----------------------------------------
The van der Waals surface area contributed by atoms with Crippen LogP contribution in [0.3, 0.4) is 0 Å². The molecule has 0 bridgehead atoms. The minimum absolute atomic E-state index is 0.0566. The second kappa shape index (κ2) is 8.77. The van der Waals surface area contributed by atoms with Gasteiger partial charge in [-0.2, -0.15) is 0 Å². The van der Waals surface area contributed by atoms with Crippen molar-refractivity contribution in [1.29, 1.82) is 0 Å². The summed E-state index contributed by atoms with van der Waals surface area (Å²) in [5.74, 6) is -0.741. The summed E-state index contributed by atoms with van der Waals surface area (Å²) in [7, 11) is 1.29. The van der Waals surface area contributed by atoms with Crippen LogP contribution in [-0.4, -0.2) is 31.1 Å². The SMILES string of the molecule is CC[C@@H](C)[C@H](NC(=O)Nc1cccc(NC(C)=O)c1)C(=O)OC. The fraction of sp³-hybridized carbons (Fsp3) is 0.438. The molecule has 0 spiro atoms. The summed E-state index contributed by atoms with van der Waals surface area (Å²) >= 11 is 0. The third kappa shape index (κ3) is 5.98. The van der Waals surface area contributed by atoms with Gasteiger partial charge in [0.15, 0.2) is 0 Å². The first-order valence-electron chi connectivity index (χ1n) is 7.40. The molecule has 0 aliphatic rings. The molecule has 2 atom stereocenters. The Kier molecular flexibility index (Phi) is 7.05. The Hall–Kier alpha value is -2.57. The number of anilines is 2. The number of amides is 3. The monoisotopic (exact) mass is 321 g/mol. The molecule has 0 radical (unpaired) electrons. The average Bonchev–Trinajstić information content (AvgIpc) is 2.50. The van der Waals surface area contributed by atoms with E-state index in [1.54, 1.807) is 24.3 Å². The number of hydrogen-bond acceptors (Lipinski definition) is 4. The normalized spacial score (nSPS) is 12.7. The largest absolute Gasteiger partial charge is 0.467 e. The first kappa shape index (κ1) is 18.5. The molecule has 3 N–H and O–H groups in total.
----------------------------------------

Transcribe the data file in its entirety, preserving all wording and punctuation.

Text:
The van der Waals surface area contributed by atoms with Crippen LogP contribution in [0.3, 0.4) is 0 Å². The molecule has 0 bridgehead atoms. The minimum absolute atomic E-state index is 0.0566. The second kappa shape index (κ2) is 8.77. The van der Waals surface area contributed by atoms with Gasteiger partial charge in [-0.2, -0.15) is 0 Å². The van der Waals surface area contributed by atoms with Crippen molar-refractivity contribution in [1.29, 1.82) is 0 Å². The summed E-state index contributed by atoms with van der Waals surface area (Å²) in [5.74, 6) is -0.741. The summed E-state index contributed by atoms with van der Waals surface area (Å²) in [7, 11) is 1.29. The van der Waals surface area contributed by atoms with Crippen LogP contribution in [-0.4, -0.2) is 31.1 Å². The SMILES string of the molecule is CC[C@@H](C)[C@H](NC(=O)Nc1cccc(NC(C)=O)c1)C(=O)OC. The fraction of sp³-hybridized carbons (Fsp3) is 0.438. The molecule has 0 spiro atoms. The summed E-state index contributed by atoms with van der Waals surface area (Å²) >= 11 is 0. The third kappa shape index (κ3) is 5.98. The van der Waals surface area contributed by atoms with Gasteiger partial charge in [0.15, 0.2) is 0 Å². The first-order valence-electron chi connectivity index (χ1n) is 7.40. The molecule has 0 aliphatic rings. The molecule has 2 atom stereocenters. The Kier molecular flexibility index (Phi) is 7.05. The Hall–Kier alpha value is -2.57. The number of anilines is 2. The number of amides is 3. The monoisotopic (exact) mass is 321 g/mol. The molecule has 0 radical (unpaired) electrons. The average Bonchev–Trinajstić information content (AvgIpc) is 2.50. The van der Waals surface area contributed by atoms with E-state index in [1.54, 1.807) is 24.3 Å². The number of hydrogen-bond acceptors (Lipinski definition) is 4. The normalized spacial score (nSPS) is 12.7. The largest absolute Gasteiger partial charge is 0.467 e. The first kappa shape index (κ1) is 18.5. The molecule has 3 N–H and O–H groups in total.